Good Friday Agreement under threat – Gerry Adams TD
Sinn Féin President Gerry Adams has warned that the communiqué agreed last Friday means that Irish citizens living in the North will be stripped of their right to access the European Court of Justice after eight years.
The Sinn Féin leader said that when taken with the British government’s determination to scrap the Human Rights Act and end its involvement with European Convention on Human Rights that these actions are a direct attack on the human rights safeguards of the Good Friday Agreement.
Speaking during pre-EU Council statements in the Dáil today, Deputy Adams said:
“Last Friday’s communiqué recognises the unique and special circumstances of the North, the importance of the peace process, and the need to ensure no hard border.
"The Communique also asserts that the Good Friday Agreement will be at the heart of any eventual agreement. But there are also some very important contradictions in the communiqué, including about the Good Friday Agreement.
"Paragraph 53 of the communique states that there will be no diminution of citizen’s rights caused by the departure of Britain from the European Union. However, when I pressed the Taoiseach on a number of occasions on the communiqué’s possible impact on the rights of Irish, and therefore EU citizens living in the North, and in particular whether they would have access to the European Court of Justice, he wouldn’t answer and didn’t answer. There was no clarity.
"It took until yesterday, Tuesday, to get that clarity. And then we learned that after am eight-year period the British will not allow the European Court of Justice to apply to the North. And the Taoiseach has apparently agreed to that.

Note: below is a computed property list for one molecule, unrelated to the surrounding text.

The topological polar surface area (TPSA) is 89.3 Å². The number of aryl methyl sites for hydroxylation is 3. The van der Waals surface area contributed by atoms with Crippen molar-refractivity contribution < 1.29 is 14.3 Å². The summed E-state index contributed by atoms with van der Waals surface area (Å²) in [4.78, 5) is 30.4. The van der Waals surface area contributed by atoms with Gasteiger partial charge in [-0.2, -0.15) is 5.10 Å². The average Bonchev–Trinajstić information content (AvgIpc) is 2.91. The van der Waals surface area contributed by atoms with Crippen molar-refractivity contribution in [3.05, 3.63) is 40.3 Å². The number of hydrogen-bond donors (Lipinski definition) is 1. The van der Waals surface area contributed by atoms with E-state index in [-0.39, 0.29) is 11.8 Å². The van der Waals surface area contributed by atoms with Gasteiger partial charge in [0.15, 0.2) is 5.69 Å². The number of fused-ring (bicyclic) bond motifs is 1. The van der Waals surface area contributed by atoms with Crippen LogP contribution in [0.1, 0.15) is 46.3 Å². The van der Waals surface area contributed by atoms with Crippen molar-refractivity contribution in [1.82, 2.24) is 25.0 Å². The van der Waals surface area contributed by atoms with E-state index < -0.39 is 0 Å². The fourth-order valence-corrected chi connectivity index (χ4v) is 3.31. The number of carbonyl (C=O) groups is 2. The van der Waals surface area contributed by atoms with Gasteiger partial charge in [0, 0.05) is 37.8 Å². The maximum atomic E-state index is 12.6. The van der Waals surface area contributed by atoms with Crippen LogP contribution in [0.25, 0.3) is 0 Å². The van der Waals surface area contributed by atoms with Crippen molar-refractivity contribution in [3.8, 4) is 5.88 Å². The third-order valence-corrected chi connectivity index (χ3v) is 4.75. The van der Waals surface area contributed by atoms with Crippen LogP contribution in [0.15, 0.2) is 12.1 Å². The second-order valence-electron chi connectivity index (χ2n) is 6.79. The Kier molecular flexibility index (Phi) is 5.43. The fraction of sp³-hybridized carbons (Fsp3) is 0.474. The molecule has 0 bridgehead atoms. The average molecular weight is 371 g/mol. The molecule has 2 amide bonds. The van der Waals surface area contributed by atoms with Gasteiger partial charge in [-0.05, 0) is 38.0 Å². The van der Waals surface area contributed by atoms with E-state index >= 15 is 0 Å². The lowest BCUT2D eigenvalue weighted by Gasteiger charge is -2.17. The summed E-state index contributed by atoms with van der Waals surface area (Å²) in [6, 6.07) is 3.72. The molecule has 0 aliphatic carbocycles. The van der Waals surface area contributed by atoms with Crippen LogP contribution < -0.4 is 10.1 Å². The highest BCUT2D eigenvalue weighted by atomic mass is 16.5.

"In his statement today the Taoiseach said under the Good Friday Agreement people in the North have the right to Irish citizenship, which includes the right to European Union citizenship and that that has to include access to European institutions. Yet the Irish government has signed up to an agreement which will strip Irish citizens living in the North of their EU rights.
"The Good Friday Agreement is the defining document and agreement which sets out the relationship between the people of this island and the people of these two islands and that includes the people in the North who the Taoiseach said an Irish government would never leave behind again.
"We need to be very clear about this. I could give ten examples of agreements in the last 20 years that the British made and have not honoured and have poked holes in in the intervening period.
"The British government is also planning to withdraw from the EU Charter of Fundamental Rights; and to repeal the Human Rights Act, by which the European Convention of Human Rights is incorporated into British law.
"These decisions directly threaten the role of the European institutions and the Human Rights elements and safeguards which are fundamental to the Good Friday Agreement.”